Until now, the oldest known fossils of our species dated back just 195,000 years—a pair of partial skulls were discovered in Ethiopia in 2003 when researchers were working at a site called Omo-Kibish. But a team of European and Moroccan scientists just unearthed some more fossils that totally rewrite the story of mankind’s origins.
These fossils, 315,000 years old, are officially the oldest known remains of Homo sapiens, and they suggest that our species evolved in multiple locations across Africa. They also indicate that those folks had faces much likes our own, even though their brains were fundamentally different.
Quite literally, they dug up some deets on us.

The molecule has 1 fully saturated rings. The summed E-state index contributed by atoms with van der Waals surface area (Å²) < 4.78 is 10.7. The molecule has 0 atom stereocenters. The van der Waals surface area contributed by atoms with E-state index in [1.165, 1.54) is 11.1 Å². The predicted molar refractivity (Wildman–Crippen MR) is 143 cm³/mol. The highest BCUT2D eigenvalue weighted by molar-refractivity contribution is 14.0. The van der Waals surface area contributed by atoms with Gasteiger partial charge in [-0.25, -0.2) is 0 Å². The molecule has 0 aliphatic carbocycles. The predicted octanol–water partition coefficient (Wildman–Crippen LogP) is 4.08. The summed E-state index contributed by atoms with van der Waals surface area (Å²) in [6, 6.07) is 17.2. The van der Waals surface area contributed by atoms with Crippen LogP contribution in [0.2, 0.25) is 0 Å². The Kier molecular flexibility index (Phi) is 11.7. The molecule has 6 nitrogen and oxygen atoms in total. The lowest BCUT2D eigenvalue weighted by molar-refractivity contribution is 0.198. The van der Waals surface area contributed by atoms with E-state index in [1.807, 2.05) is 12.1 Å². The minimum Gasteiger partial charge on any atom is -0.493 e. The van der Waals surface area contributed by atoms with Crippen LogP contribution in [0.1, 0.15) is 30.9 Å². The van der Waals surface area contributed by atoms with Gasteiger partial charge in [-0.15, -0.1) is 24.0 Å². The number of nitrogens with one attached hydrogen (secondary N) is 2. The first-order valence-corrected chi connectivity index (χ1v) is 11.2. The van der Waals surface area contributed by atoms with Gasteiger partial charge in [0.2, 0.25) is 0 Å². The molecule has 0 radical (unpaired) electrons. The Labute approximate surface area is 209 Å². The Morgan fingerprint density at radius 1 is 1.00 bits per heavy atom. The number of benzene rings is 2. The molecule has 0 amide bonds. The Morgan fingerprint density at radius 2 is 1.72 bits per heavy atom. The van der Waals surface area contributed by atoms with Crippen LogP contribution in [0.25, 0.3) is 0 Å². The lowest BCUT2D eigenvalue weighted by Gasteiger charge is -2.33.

Jean-Jacques Hublin, who directs the department of human evolution at Germany’s Max Planck Institute for Evolutionary Anthropology, led the team that found the skull, bones and teeth of five individuals, as well as stone tools and charcoal that indicate the use of fire. They were all found in a remote area of Morocco called Jebel Irhoud, which was once a cave.
However, as with all monumental findings, there’s always controversy. And this is quite the claim. Some anthropologists are iffy, debating exactly what physical features distinguish modern humans from our more primitive ancestors. Among the skeptics is paleoanthropologist Rick Potts, who’s in charge of the Smithsonian’s Museum of Natural History’s human origins program. He says the skull’s features—especially the elongated cranium and face shape—suggest it could be a more primitive ancestor of humans and perhaps came just before modern humans evolved.
Regardless, it’s a pretty neat glimpse back in time.
And now more than ever, scientists are clear on the fact that humanity’s ancestors and early forms of people were popping up all over the African continent—eastern Africa, southern Africa and now, apparently, northern Africa.